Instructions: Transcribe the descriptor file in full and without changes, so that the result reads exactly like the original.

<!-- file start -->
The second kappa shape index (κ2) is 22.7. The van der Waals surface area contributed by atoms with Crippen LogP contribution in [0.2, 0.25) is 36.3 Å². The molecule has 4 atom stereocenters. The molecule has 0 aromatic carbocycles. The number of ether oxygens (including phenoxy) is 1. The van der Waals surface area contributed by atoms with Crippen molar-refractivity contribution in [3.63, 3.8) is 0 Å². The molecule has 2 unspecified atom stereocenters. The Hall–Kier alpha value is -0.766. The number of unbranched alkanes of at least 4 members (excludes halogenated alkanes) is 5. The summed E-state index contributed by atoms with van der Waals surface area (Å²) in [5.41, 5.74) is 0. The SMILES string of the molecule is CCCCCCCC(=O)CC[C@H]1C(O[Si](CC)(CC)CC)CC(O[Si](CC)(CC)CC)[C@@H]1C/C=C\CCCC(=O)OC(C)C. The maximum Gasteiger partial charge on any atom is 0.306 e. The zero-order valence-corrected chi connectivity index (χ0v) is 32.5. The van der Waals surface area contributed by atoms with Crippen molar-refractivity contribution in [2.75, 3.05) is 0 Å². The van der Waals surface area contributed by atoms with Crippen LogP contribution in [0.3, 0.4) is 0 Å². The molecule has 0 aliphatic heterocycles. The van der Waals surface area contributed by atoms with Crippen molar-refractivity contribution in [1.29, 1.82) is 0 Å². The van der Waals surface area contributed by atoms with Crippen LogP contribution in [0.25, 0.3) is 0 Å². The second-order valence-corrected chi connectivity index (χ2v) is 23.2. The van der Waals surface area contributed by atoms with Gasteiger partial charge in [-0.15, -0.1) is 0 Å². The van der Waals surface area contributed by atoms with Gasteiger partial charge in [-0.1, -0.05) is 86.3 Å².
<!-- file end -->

The second kappa shape index (κ2) is 22.7. The van der Waals surface area contributed by atoms with Crippen LogP contribution in [0.2, 0.25) is 36.3 Å². The molecule has 4 atom stereocenters. The molecule has 0 aromatic carbocycles. The number of ether oxygens (including phenoxy) is 1. The van der Waals surface area contributed by atoms with Crippen molar-refractivity contribution in [3.63, 3.8) is 0 Å². The molecule has 2 unspecified atom stereocenters. The Hall–Kier alpha value is -0.766. The number of unbranched alkanes of at least 4 members (excludes halogenated alkanes) is 5. The summed E-state index contributed by atoms with van der Waals surface area (Å²) in [5.41, 5.74) is 0. The SMILES string of the molecule is CCCCCCCC(=O)CC[C@H]1C(O[Si](CC)(CC)CC)CC(O[Si](CC)(CC)CC)[C@@H]1C/C=C\CCCC(=O)OC(C)C. The maximum Gasteiger partial charge on any atom is 0.306 e. The zero-order valence-corrected chi connectivity index (χ0v) is 32.5. The van der Waals surface area contributed by atoms with Crippen molar-refractivity contribution in [2.75, 3.05) is 0 Å². The van der Waals surface area contributed by atoms with Crippen LogP contribution in [0.3, 0.4) is 0 Å². The molecule has 0 aliphatic heterocycles. The van der Waals surface area contributed by atoms with Crippen molar-refractivity contribution in [1.29, 1.82) is 0 Å². The van der Waals surface area contributed by atoms with Crippen LogP contribution in [0.25, 0.3) is 0 Å². The second-order valence-corrected chi connectivity index (χ2v) is 23.2. The van der Waals surface area contributed by atoms with Gasteiger partial charge in [-0.15, -0.1) is 0 Å². The van der Waals surface area contributed by atoms with Gasteiger partial charge in [-0.1, -0.05) is 86.3 Å².